WAM: You created this new health company with your son Patrick.  How was it working side by side with him in a totally new and different capacity?

Maria Shriver: It’s been an incredible partnership. I could never have done this without Patrick. I pitched this idea to bigger companies for several years and they passed, partially I believe due to my age. I think that companies weren’t convinced an idea brought to them by a woman in her 60’s would be viable in today’s market. So when Patrick said to me, “well,  if you keep getting no for an answer and people keep turning you down, make it yourself. Step into your own power and follow your own advice,”  soI decided to go for it. And then  Patrick came in with his track record in the wellness and the CPG space (consumer packaged goods.) He knew the players, the issues, and how to get things done.

He brings in a whole level and area of expertise that I know nothing about. And he’s been able to engage people his own age who are interested in this space. Ironically a lot of the young people in this space got into it because they have a loved one—a parent, grandparent– with the disease, and they want to get involved. Patrick has put together an amazing team, and I love that it’s a melding of generations. 

WAM: Was it fun working with him?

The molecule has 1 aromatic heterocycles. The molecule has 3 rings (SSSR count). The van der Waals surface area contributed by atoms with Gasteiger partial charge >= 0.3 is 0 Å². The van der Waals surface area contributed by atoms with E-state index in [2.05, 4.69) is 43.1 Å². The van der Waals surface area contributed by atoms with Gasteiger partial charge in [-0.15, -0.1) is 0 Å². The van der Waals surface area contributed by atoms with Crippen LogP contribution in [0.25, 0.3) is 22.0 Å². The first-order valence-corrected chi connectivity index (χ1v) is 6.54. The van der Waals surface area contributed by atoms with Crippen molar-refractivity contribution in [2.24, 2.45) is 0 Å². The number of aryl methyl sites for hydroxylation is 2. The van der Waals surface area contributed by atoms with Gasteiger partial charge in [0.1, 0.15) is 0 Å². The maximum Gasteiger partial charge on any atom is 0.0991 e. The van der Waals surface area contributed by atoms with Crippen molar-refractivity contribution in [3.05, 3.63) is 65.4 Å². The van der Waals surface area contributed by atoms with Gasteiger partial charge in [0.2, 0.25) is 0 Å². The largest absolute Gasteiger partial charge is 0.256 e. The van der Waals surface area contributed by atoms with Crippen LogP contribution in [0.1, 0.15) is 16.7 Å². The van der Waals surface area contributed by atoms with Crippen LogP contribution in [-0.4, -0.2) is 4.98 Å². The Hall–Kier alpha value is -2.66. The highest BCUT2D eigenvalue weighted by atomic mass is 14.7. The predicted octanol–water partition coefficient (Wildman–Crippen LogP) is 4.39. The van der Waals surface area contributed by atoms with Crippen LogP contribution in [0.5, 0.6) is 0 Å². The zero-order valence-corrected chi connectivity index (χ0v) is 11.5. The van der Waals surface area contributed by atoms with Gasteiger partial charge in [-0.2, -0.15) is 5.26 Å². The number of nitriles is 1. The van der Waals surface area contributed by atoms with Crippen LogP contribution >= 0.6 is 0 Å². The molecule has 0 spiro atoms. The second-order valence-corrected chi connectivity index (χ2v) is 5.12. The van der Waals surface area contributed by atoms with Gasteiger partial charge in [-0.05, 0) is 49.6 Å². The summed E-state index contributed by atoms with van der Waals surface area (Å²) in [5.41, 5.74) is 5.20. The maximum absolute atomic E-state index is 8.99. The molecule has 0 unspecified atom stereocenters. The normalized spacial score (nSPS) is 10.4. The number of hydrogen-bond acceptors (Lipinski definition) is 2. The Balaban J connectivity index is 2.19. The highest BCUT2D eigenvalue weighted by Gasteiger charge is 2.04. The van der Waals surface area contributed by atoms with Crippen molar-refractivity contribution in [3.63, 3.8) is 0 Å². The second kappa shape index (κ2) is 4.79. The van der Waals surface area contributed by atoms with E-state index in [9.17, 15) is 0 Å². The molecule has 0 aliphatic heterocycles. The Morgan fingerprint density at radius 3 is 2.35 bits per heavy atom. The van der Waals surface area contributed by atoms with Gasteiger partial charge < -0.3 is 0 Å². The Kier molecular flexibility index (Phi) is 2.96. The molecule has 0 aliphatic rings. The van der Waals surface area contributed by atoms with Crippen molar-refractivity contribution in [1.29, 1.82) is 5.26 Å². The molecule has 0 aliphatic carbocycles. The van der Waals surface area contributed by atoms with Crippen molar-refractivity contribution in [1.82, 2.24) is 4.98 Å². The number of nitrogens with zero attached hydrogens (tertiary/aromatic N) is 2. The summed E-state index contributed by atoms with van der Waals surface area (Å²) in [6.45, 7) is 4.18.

Maria Shriver: It was fun. But it’s also taken much more time than I anticipated. Some of that is due to COVID. Some of it due to learning on the job. It’s been a long year and a half developing and testing different products. Some were  too high in sugar, some had ingredients that weren’t shelf stable. There we ran into a lot of hiccups that were associated with COVID, many of them associated with not being able to get the right form of vitamin B-12, Ashwagandha or vitamin D during the pandemic when there were all sorts of transportation and inventory issues.

WAM: We all know you as the founder of WAM and as an enormous advocate for nonprofit work. What did you learn about yourself, something you didn’t know, by starting up a for profit business?

Maria Shriver: I learned that you can combine them.  People want companies to have a social mission. I’ve always had a social mission. I’ve spent most of my life working on social issues or working as a volunteer—and for quite a variety of causes.  I thought building MOSH would be a good way to build something that I could eventually leave to my children, leave them a legacy, while also educating people about their health and the importance of nutrition. Creating MOSH brings all parts of my life together from my interest in social issues, my journalism and desire to educate, my focus on women and women’s health, and my keen desire to beat Alzheimer’s by helping to find a cure or treatment.

WAM: Ultimately, you have to have learned a lot about business through this process.

Maria Shriver: I’m learning every day about the business, how expensive it is. That you have to keep raising money, and  just when you think you have one thing accomplished, something else falls through. Honestly, it’s been a wild ride and I can’t believe how much I’ve learned along the way. 

WAM: You must be proud that you’ve learned so much.

Maria Shriver: Well I’m learning and learning. I haven’t learned it, I’m learning it. I’m proud that I’m willing to try. I’m proud that I’m not afraid of failing. And I’m proud that I’m not afraid of succeeding.


You can purchase MOSH bars here.